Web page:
By Associate Extension Professor Tom Worthley
During extreme wind events that occurred in 2019 and 2020 two extremely tall white pine trees were damaged on the Fenton Tract of UConn Forest. Both trees were “Sentinels”, about 100 years old, 29 to 30 inches diameter, and over 100 feet tall before their tops were completely blown off. Standing trunks 30+ feet tall remained. While these trees are not the only trees killed by wind or insects or drought on the forest during the last couple years, these pines were notable due to their size, height and canopy dominance.
I noticed these trees and their tops on the ground during one of my Friday afternoon Dendrology Labs and thought what a shame these trees had been killed and what a wind that must have been! And while I love trees, I also love wood, and being as those broken trunks were either right alongside the trail, or less than a cable-length away, thought it might be an interesting challenge to try to salvage some high-quality white pine boards from those standing trunks. Interesting thought, but I filed it away.
Fast forward to January 2021. An acquaintance who is a high school technical arts instructor contacted me seeking lumber materials for students in his classes. He is active with several conservation organizations down along the shoreline and he was looking specifically for materials to build wood duck boxes for distribution in local wetlands and wood duck habitat areas. While I could not help immediately with his raw material needs, I asked if he would be willing to participate in a more comprehensive educational endeavor. I was thinking, of course, about the potential for salvaging those broken white pine trees. The project conceived involved harvesting and processing of salvaged timber from UConn Forest, transporting the material to the high school for manufacture into wood duck boxes and conveying them to conservation volunteers that would deploy them to wood duck habitat locations.
UConn Forest has a talented and energetic student crew, a small tractor, a portable sawmill and various other tools and equipment. We also have the means to document the process using photos and video so that the high school students using the material can remotely experience where the wood is from and how it was made and why. Locally grown, harvested, and processed, locally manufactured and used to contribute to a local conservation need; taking what might be a negative event (wind-damaged trees) and turning it into a positive (nesting boxes for wood ducks); high school and college students gaining knowledge, skills and experience; recognizing an opportunity instead of a problem, re.: wood duck box raw material; demonstrating what’s possible with a little time and energy; getting away from Zoom and Webex for a few days! Lots of positive outcomes are associated with this project.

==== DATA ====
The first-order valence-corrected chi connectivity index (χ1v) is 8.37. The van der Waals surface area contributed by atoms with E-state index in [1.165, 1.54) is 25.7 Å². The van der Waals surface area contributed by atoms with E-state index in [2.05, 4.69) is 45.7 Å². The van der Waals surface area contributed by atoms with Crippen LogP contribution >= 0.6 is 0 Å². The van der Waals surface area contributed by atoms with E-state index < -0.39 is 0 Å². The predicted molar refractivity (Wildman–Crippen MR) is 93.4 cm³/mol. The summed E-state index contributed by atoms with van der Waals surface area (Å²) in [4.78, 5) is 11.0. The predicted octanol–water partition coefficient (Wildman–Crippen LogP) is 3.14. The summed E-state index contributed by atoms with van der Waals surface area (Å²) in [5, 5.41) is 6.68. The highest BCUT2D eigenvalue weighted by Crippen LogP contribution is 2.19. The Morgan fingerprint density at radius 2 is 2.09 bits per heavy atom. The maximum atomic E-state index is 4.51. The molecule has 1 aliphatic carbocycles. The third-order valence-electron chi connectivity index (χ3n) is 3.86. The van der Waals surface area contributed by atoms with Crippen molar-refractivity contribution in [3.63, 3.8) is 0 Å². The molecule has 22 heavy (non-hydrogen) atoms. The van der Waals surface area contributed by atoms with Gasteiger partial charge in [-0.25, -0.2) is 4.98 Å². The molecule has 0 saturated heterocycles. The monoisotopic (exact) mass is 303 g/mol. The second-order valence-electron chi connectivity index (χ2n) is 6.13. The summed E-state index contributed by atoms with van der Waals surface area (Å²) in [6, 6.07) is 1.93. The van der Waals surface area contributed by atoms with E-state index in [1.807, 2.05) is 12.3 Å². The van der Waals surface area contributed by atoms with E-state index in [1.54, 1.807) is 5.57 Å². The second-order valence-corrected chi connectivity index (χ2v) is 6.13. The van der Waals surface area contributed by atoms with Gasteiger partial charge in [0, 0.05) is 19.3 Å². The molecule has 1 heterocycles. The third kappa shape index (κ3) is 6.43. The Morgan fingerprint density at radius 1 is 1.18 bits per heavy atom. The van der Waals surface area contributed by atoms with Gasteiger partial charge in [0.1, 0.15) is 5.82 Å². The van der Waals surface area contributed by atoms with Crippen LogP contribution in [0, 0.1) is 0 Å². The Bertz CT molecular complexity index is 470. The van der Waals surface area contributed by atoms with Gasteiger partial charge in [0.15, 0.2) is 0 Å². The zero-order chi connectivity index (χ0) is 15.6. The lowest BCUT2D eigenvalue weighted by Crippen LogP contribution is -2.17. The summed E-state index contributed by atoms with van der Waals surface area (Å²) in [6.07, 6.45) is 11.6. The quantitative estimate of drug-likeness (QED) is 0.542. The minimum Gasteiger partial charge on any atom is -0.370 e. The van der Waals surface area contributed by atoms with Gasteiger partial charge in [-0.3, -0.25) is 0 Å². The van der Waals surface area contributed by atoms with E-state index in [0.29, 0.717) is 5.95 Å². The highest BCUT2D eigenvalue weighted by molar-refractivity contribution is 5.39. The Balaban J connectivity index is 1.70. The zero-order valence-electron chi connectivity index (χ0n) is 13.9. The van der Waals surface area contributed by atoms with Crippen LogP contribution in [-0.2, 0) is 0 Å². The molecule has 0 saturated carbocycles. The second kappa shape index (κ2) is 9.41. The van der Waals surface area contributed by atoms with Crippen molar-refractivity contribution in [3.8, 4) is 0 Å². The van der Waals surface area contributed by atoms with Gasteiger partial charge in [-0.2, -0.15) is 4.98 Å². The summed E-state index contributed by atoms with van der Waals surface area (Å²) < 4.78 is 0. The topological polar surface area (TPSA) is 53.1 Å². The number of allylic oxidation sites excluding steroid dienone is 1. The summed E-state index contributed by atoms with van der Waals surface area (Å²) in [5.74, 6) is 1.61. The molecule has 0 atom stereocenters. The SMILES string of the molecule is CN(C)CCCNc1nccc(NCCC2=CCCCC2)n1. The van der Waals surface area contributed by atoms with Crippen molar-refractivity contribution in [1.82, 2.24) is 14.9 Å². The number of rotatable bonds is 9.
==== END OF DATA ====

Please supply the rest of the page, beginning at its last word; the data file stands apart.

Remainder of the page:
With some snow on the ground and freezing conditions we were able to move equipment and gear into the woods and proceed with harvesting and salvaging the logs from these trees with minimal soil disturbance. The sawmill was deployed on site to process the logs and many 1” x 12” boards were made. Lumber material from the salvaged pine trees was transported to Mr. Michael Bono’s class in Waterford, where it is being crafted into the wood duck nesting boxes by the high school students, who will also document their part of the project. Mr. Bono has recruited volunteers from several conservation organizations to deploy the boxes in time for the nesting season. Some of the lumber produced will also be used in a bluebird nesting box project on campus, a picnic table for the Wildlife Conservation Center Field Lab and some signage materials back at UConn Forest. As of this writing (April 2021) several completed duck boxes have been returned to campus for deployment here. I am planning to meet remotely with students from Mr. Bono’s class in May to share details about the woods operation and to hear about the experiences of students working with the material.